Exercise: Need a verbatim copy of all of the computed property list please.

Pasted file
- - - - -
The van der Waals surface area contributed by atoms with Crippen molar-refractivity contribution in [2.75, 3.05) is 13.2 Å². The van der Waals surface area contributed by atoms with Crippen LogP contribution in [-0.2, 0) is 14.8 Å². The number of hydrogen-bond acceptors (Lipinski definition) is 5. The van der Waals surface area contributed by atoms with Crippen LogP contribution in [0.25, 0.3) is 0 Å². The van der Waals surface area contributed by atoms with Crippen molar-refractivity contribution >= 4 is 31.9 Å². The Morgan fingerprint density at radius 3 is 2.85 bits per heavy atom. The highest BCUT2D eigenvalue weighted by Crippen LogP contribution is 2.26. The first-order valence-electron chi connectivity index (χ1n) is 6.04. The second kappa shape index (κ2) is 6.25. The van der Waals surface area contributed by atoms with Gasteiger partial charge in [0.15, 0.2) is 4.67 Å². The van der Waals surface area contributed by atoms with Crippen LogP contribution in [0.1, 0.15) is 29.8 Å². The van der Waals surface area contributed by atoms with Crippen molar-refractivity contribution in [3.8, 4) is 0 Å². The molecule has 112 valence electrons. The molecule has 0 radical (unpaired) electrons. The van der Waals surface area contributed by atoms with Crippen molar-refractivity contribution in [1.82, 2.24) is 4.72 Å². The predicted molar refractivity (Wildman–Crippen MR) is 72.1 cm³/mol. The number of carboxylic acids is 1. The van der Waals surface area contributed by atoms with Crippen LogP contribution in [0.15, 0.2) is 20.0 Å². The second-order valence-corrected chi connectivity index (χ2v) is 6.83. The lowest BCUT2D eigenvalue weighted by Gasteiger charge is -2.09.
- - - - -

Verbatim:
The van der Waals surface area contributed by atoms with Crippen molar-refractivity contribution in [2.75, 3.05) is 13.2 Å². The van der Waals surface area contributed by atoms with Crippen LogP contribution in [-0.2, 0) is 14.8 Å². The number of hydrogen-bond acceptors (Lipinski definition) is 5. The van der Waals surface area contributed by atoms with Crippen LogP contribution in [0.25, 0.3) is 0 Å². The van der Waals surface area contributed by atoms with Crippen molar-refractivity contribution >= 4 is 31.9 Å². The Morgan fingerprint density at radius 3 is 2.85 bits per heavy atom. The highest BCUT2D eigenvalue weighted by Crippen LogP contribution is 2.26. The first-order valence-electron chi connectivity index (χ1n) is 6.04. The second kappa shape index (κ2) is 6.25. The van der Waals surface area contributed by atoms with Gasteiger partial charge in [0.15, 0.2) is 4.67 Å². The van der Waals surface area contributed by atoms with Crippen LogP contribution in [0.1, 0.15) is 29.8 Å². The van der Waals surface area contributed by atoms with Crippen molar-refractivity contribution in [3.8, 4) is 0 Å². The molecule has 112 valence electrons. The molecule has 0 radical (unpaired) electrons. The van der Waals surface area contributed by atoms with Crippen molar-refractivity contribution in [1.82, 2.24) is 4.72 Å². The predicted molar refractivity (Wildman–Crippen MR) is 72.1 cm³/mol. The number of carboxylic acids is 1. The van der Waals surface area contributed by atoms with Crippen LogP contribution in [0.15, 0.2) is 20.0 Å². The second-order valence-corrected chi connectivity index (χ2v) is 6.83. The lowest BCUT2D eigenvalue weighted by Gasteiger charge is -2.09.